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Gods and Fathers by James LePore

Gods and Fathers by James LePore (The Story Plant, 2012) is a roller-coaster ride. It may not get into the Guinness Book of Records for being the longest ride at a relatively short 272 pages, but it sure does produce high-class thrills. In a book sitting on shelves marked thriller with sub-genres in legal and political, that’s all you can ask for. So what’s it about? As the title suggests, this is mainly about families with a focus on fathers. The families involved straddle religious divides between Christendom and Islam, and within Islam between Sunni, Shia and the factions. On the barricades between families and their faiths, emotions run high, feuds persist over time and the desire for revenge is inexhaustible. Also in play are the countries. At the heart of all social contracts between citizens and their state is the notion of parens patriae: a fundamental public policy that the sovereign is parent to all its citizens and will step in where necessary to protect the weak and the vulnerable.

To show he means business from the first page, James LePore introduces Matt DeMarco, a tough attorney in his first major case, an honour killing. You can’t get more controversial in that even the Islamic mainstream disapproves, characterising it as an unfortunate survival from tribal cultures. The year is 1993 and our hero is given the task of running the first major trial in New York. The difficulty in such cases, of course, is that the lead attorney necessarily becomes a political player. The decision to prosecute is setting down a marker for the local community of a change in policy. From now on the intention is to treat this form of domestic abuse as a mainstream crime. This is the sovereign state of New York asserting its parental duty to care for wives and daughters at risk. For better or worse, Matt DeMarco does not hold back. He’s not into neutrality. He wants the result. When the jury convicts, a son faces sentencing for the murder of his sister.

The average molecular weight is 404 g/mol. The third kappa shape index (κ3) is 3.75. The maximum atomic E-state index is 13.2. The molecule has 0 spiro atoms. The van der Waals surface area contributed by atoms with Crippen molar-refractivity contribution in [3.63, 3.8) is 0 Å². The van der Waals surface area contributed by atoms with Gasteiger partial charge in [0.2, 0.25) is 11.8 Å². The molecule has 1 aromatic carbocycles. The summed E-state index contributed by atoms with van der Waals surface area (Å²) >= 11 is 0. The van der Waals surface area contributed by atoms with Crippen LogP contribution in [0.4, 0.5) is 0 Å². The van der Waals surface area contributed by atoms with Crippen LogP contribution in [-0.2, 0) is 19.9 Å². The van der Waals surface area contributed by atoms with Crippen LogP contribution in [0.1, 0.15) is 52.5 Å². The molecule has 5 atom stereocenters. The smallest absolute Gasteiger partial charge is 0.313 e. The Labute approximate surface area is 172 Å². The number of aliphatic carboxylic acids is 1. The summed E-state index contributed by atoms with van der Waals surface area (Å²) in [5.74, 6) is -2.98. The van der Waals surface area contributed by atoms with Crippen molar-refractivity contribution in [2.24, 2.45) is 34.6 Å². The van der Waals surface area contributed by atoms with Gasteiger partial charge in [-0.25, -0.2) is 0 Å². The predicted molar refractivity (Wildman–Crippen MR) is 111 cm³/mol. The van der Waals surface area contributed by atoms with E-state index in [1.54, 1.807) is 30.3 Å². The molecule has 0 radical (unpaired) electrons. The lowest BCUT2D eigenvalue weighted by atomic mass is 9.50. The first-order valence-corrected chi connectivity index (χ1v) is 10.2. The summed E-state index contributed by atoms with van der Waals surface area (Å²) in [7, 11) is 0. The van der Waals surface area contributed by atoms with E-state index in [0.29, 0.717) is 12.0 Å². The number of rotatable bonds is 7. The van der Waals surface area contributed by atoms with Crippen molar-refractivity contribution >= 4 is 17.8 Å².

We now jump forward to 2009. Matt is divorced. His wife has married Basil al-Hassan, a wealthy Syrian businessman who’s now stepfather to Matt’s son, Michael. When his girlfriend Yasmine Hayek is found shot dead, the first rush of evidence suggests Michael is guilty. With money no object, Basil gets a top firm to represent his stepson. Because of potential conflicts of interest, Matt is unable to remain in the prosecutor’s office. As the investigation continues, we learn there’s a lot more to this killing than meets the eye. There’s a United Nations investigation team on the ground and the CIA has an interest. When the first NYPD officer falls in the line of duty, interests coincide. Matt finds himself more at home with the homicide and other detectives he’s known over the years. They have to find a way of working through the political minefield to get enough of the truth to save those involved from further harm.

As background, President Bashar al-Assad has been in power since 2000. A controversial moment came in 2005 when Rafik Hariri, the Prime Minister of Lebanon, was assassinated. There’s long been suspicion this death was ordered by Syria. The extent to which this death should be investigated by the international community was considered. As always there were strong differences. Some countries routinely promote a policy of non-intervention in the affairs of another sovereign state. At the other end of the spectrum, states promote universal justice and the need for the guilty to be brought before the International Criminal Court. These are difficult issues for America because it’s against the notion of any supranational court asserting jurisdiction over its own citizens, particularly those acting in a military capacity. Yet it also wants to deal with Syria as one of those states more directly involved in the Arab-Israeli conflict. This makes the Syrian connection to the death of Yasmine Hayek even more difficult. Add in the fact that her father, Pierre Hayek, had secretly been a member of a Christian militia responsible for a savage attack on a Moslem ghetto and the State Department, Justice and the CIA prefer Michael to plead. That allows them a relatively free hand. If charges were dismissed and Syrian nationals were to be implicated. . .

By the time we’re done, bullets, RPGs and bombs have left their marks. That’s the one thing fathers have in common. If you threaten their children, they get emotionally involved. If one of them like Matt has military training, he can be more effective than the usual parent. With the covert backing of the NYPD, the results might surprise the governments of the states and countries involved. For all this is a relatively short book, it manages to pack in both a lot of action and enough background so we can understand the characters as people. None of those more directly involved are simple stereotypes. We’re allowed the see shades of grey and the complexity of situations. While it may not say that much about the political and moral implications of events, Gods and Fathers does enough to make this a superior legal and political thriller.

A copy of this book was sent to me for review.

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